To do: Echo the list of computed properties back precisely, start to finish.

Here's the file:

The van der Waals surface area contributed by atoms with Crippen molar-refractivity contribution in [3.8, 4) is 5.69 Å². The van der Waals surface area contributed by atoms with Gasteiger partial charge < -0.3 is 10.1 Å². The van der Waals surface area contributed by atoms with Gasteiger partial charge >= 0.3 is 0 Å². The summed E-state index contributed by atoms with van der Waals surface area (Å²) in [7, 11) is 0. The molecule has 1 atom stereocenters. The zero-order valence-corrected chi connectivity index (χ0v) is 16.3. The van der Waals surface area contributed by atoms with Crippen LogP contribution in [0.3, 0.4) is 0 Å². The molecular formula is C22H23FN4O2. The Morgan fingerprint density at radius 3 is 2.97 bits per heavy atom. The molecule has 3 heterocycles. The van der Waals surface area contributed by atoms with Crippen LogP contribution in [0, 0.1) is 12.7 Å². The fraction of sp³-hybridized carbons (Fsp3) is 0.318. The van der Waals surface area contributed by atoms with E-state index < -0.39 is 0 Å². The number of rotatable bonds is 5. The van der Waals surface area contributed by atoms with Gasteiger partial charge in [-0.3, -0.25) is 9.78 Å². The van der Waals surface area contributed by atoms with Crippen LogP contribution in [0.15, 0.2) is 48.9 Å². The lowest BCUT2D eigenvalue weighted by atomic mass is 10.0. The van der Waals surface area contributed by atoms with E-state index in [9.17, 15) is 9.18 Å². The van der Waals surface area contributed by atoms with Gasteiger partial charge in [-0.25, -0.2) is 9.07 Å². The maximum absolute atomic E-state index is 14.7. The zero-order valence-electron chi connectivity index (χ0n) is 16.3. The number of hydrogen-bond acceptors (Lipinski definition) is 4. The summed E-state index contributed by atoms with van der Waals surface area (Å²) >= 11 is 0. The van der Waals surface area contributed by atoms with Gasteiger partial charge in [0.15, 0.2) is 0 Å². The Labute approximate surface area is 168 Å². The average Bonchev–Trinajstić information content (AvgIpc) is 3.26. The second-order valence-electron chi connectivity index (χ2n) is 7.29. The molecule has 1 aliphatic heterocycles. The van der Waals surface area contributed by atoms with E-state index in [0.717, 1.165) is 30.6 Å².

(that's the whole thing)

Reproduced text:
The van der Waals surface area contributed by atoms with Crippen molar-refractivity contribution in [3.8, 4) is 5.69 Å². The van der Waals surface area contributed by atoms with Gasteiger partial charge < -0.3 is 10.1 Å². The van der Waals surface area contributed by atoms with Gasteiger partial charge >= 0.3 is 0 Å². The summed E-state index contributed by atoms with van der Waals surface area (Å²) in [7, 11) is 0. The molecule has 1 atom stereocenters. The zero-order valence-corrected chi connectivity index (χ0v) is 16.3. The van der Waals surface area contributed by atoms with Crippen LogP contribution in [0.3, 0.4) is 0 Å². The molecular formula is C22H23FN4O2. The Morgan fingerprint density at radius 3 is 2.97 bits per heavy atom. The molecule has 3 heterocycles. The van der Waals surface area contributed by atoms with Crippen LogP contribution in [0, 0.1) is 12.7 Å². The fraction of sp³-hybridized carbons (Fsp3) is 0.318. The van der Waals surface area contributed by atoms with E-state index < -0.39 is 0 Å². The number of rotatable bonds is 5. The van der Waals surface area contributed by atoms with Gasteiger partial charge in [-0.3, -0.25) is 9.78 Å². The van der Waals surface area contributed by atoms with Crippen LogP contribution in [0.15, 0.2) is 48.9 Å². The lowest BCUT2D eigenvalue weighted by atomic mass is 10.0. The van der Waals surface area contributed by atoms with E-state index in [9.17, 15) is 9.18 Å². The van der Waals surface area contributed by atoms with Gasteiger partial charge in [-0.25, -0.2) is 9.07 Å². The maximum absolute atomic E-state index is 14.7. The zero-order valence-electron chi connectivity index (χ0n) is 16.3. The number of hydrogen-bond acceptors (Lipinski definition) is 4. The summed E-state index contributed by atoms with van der Waals surface area (Å²) >= 11 is 0. The van der Waals surface area contributed by atoms with Gasteiger partial charge in [0.15, 0.2) is 0 Å². The Labute approximate surface area is 168 Å². The average Bonchev–Trinajstić information content (AvgIpc) is 3.26. The second-order valence-electron chi connectivity index (χ2n) is 7.29. The molecule has 1 aliphatic heterocycles. The van der Waals surface area contributed by atoms with E-state index in [0.717, 1.165) is 30.6 Å².